Posted April 10, 2013 5:47 pm by with 1 comment

Tweet about this on TwitterShare on LinkedInShare on Google+Share on FacebookBuffer this page

Did you buy cereal at the grocery store this week? If you used a store loyalty card at check-out, then you might start seeing cereal ads when you log in to Facebook.

Facebook is now using both online and offline shopping data from “select third parties including Acxiom, Datalogix, and Epsilon” to group Facebook users into very specific buckets. They call the new tool Partner Categories and for marketers, it’s pretty nifty.PartnerCategories1

In this example, an advertiser can pick not only people who bought cereal, but people who bought children’s cereal verses fiber cereal. If I’m selling toys, I want to hop on that first train. If I’m in the fitness biz, that second grouping looks good to me.

The description that accompanies each category includes the number of people in the sampling, the source of the data and information on how they landed in the group in the first place. In this example, 14,802,500 shoppers spent 3 times or more the national average on children’s cereal in the last 12 months. That’s a pretty good indicator that they probably have kids, but it could mean they simply have a sweet tooth or a Peter Pan complex.

As always, Facebook wants to make it clear that they will not disclose any identifying information. And they remind us that, “companies have long used this type of targeting off of Facebook, and we are excited to make this available to advertisers of all sizes on Facebook.”

In other words, everyone else is doing it, you just don’t know it. Because we’re Facebook, we have to be upfront about it or we’ll hear about it until doomsday.

Facebook also updated their privacy blog to assure users that they still have control of their data.

  • Inline Transparency.  When you see a Facebook ad, you can click the dropdown menu and then choose “About this Ad.”  This will bring you to a page that identifies the company that was responsible for including you in the audience for the ad — whether that company is Facebook or one of our partners.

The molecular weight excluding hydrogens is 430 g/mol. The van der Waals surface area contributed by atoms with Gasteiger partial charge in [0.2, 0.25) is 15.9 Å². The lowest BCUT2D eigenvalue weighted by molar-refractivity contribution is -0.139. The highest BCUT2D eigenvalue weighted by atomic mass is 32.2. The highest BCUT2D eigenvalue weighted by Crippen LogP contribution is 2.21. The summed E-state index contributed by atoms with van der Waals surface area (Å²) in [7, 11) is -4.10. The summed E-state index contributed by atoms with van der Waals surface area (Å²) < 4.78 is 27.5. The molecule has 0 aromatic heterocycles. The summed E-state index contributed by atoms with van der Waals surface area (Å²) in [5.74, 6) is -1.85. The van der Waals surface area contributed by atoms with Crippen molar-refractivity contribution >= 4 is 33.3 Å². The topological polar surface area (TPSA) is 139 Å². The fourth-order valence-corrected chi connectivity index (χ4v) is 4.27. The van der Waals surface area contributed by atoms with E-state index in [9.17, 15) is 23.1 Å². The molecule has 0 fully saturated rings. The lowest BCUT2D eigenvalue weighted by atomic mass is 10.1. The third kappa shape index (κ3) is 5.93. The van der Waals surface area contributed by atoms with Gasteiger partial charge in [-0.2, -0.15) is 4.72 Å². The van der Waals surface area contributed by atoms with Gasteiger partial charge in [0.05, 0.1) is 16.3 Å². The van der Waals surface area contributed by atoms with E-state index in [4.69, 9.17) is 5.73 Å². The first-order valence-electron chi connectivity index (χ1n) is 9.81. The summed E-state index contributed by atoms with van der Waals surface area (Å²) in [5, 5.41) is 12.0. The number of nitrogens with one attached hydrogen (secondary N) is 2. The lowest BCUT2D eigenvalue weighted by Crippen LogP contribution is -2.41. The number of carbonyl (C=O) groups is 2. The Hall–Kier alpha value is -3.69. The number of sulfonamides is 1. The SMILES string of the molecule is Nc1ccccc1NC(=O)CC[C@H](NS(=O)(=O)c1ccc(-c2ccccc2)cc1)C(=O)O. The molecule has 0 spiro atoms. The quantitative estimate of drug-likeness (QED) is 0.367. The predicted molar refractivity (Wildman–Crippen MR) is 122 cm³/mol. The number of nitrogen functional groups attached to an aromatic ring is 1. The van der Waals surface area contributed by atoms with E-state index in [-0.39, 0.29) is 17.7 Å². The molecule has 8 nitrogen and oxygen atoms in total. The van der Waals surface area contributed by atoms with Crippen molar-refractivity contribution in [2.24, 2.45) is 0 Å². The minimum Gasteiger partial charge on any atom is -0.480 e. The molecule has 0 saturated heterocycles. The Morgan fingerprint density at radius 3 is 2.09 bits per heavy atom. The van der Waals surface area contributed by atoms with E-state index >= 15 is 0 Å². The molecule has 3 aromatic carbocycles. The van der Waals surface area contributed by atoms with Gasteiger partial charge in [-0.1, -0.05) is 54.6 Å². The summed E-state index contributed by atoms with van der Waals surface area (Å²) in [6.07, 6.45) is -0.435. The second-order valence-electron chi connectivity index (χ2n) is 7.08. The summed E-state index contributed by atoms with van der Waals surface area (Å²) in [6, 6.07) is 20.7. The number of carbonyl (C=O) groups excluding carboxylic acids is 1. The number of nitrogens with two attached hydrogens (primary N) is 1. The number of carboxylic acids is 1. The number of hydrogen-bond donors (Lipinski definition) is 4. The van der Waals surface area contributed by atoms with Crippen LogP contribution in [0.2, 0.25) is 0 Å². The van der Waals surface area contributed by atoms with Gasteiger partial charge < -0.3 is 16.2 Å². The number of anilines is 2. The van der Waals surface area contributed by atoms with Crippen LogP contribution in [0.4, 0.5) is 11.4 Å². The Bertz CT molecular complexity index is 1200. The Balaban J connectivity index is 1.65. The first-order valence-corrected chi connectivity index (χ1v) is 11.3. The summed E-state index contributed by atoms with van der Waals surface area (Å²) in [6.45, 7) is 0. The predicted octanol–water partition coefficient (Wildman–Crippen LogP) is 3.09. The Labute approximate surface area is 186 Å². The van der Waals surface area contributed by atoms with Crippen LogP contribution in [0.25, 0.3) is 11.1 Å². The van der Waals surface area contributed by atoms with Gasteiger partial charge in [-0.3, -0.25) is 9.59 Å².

• Comprehensive Control.  Within the dropdown box associated with an ad, you can ask Facebook not to show you that ad again, or not to show you any ads from that partner.
  • Enhanced Disclosures.  Our partners have agreed to expand their public knowledge centers so that anyone can learn how they collect and use information.
  • Data Access Tools.  Finally, each of our partners is working to develop tools that will help people see audience segment information that the partner has associated with them, and to exercise control over that data.

That last one sounds like they’re going to let consumers see the same kind of information advertisers see in the new tool. I’d be interested in that because I do wonder, sometimes, how I get on these weird mailing lists. Honestly, people – I’m a TV and Internet addicted, Diet Coke drinking blogger – do you really think I’m interested in hiking?

Let’s look at another example from Facebook:

PartnerCategories2Here we have car buyers broken down by type of car. Very useful information for all kinds of marketers. For example, hiking catalog, check out the folks who own a full-size SUV.

Right now, there are over 500 unique partner categories, so there are plenty of options to choose from.

Tightly targeted ads? It’s a good thing for marketers and consumers. Facebook gets the gold star for this move.

  • JC

    Glad to have this sharing.